[The information presented here will continue to be added to as I find time so please check the FYI section for updates on this page. Please note information on this page is copyright protected.]
This is a Canadian blog and as such I tend to promote Canadian methods and resources. However, I would be remiss not to include other valuable home canning resources. The canning recipes on this blog follow USDA processing guidelines. The canning instructions on this website are for altitudes of 1,000 feet (305 M) or less above sea level. Those canning at higher altitudes should follow the altitude adjustment chart for proper processing times and/or pressure. I do use reusable canning lid (eg. Tattler, 4everrecap, glass lids, glass inserts) that are not recommended by the USDA in addition to the metal snap lids recommended by the USDA. The reusable canning lids are every bit as safe as the metal snap lids. The only difference besides the absence of BPA is the manufacturers of the reusable canning lids have not paid to have the USDA test them.
Please note, from time to time references will be made to the USDA. It is important to understand that the USDA does not 'approve' or 'disprove' anything including recipes. Rather they make recommendations based on their research test findings. The USDA is the leading expert but not the only expert with respect to home canning.
Acidifying Tomatoes and Tomato Products:
Tomatoes are botanically a fruit but they hover right around the safe pH 4.6 for boiling water bath (BWB) and most tomato products can be pressure canned. The safe canning (USDA) guidelines are for all tomato products to be acidified using lemon juice or citric acid although vinegar (5% acetic acid) may be used in some recipes. Salsa has been indicated as a problem home canned food. For that reason it is recommended you use only tried, tested and true recipes from reliable sources for canning any canning product. [Note that any home canned tomato product on this blog meets those requirements and pH has been tested as well to ensure the product is canned using the safest method.] Tomatoes and tomato products should be acidified by adding:
- 1 tbsp (15ml) 100% pure no preservatives added lemon juice per 500 ml (pint) jar. Use only commercially prepared lemon juice that has been standardized. Do not use any lemon juice that contains sodium benzoate as that converts to benzene, a known carcinogen, under heat and acidic conditions.
- ¼ tsp (1 ml) citric acid per per 500 ml (pint) jar. I prefer using citric acid because it is shelf stable, doesn't impart a flavour into the tomatoes and doesn't contain sodium benzoate. It also is a lot easier to store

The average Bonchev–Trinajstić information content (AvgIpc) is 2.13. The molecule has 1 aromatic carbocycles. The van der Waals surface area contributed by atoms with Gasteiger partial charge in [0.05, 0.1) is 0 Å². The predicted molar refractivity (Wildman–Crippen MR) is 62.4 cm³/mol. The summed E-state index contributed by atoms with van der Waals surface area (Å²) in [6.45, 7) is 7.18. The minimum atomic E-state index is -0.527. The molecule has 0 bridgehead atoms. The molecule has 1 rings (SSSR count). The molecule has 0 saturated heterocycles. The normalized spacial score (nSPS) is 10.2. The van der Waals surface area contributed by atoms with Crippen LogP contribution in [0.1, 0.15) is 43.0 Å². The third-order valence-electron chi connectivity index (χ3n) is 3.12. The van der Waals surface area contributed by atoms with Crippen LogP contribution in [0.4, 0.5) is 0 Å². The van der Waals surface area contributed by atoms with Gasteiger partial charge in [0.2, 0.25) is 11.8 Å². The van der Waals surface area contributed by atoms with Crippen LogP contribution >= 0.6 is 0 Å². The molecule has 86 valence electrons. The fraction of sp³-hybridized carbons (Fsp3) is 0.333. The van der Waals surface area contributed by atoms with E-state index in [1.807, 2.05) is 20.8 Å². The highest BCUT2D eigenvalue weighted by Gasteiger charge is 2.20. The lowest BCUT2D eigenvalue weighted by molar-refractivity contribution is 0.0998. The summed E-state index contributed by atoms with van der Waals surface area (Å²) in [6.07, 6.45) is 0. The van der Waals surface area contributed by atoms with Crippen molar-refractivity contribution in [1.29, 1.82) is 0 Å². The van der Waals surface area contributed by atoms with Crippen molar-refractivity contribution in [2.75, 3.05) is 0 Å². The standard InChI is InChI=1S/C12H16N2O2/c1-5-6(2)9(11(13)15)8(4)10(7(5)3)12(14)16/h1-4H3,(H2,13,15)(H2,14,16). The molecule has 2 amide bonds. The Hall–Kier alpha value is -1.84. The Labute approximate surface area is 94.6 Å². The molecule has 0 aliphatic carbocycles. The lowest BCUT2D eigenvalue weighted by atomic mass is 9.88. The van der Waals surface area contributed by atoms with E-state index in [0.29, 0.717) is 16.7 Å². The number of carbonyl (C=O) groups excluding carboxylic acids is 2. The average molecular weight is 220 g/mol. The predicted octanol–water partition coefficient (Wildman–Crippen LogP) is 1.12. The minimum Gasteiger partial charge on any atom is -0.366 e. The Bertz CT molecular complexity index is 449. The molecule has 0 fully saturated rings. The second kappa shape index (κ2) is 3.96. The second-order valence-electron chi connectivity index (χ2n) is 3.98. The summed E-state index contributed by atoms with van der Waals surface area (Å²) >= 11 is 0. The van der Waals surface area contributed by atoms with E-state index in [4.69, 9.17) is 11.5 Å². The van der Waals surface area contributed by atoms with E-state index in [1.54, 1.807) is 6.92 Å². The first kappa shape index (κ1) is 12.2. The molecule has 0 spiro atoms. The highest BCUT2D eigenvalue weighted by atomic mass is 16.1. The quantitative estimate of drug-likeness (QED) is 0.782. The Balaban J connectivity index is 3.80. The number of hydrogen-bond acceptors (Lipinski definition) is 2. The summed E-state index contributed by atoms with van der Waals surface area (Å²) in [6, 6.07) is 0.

Altitude Adjustment Chart:
Botulism is a food poisoning caused by the toxin produced by the spores of Clostridium botulinum. The spores of C. botulinum are present are found naturally in soil. They are very heat resistant. The spores cannot grow in high acid (eg. home canned pickles, pH 4.6 or lower) conditions. Under anerobic, low acid conditions (eg. home canned vegetables, pH 4.6 or higher) the spores can grow and produce the toxin which is colourless, odourless and cannot be detected by taste. However, it only takes a very, very small amount of C. botulinum spores to make you extremely sick and could cause death. The spores are not destroyed in boiling water bath (BWB) which reaches a temperture of 100ºC (212ºF) but can be destroyed at the higher temper of 116ºC (240ºF) reached in a pressure canner (PC).
While the risk of C. botulinum spores being present in your jars of low acid foods (eg. vegetables, mushrooms, soups, stews, meats, dried beans, seafoods, stocks) always assume they may be present. Do not can any low acid food in a BWB canner! Always process low acid foods in a PC according to the proper processing time for that food, adjusting for altitude if necessary according to the altitude adjustment chart.
Useful articles on botulism:
Canadian Canning Resources:
Canadian Sources for Canning Supplies:
From time to time certain problems can happen when canning. The most common problem is seal failure. This will affect the food safety if it happens during storage. Other problems affect the quality of the food but the food is still safe to consume.
Certain Foods Should Not Be Canned at Home:
The following present problems in terms of either safety or quality for the home canner so should not be canned at home.
Other Canning Resources (non-Canadian):
Other Sources for Canning Supplies (non-Canadian):
Steam Canners: - official Utah State University position on steam canners (.pdf)
Useful Canning Articles:
Using Clear Jel:
© 2006 - 2016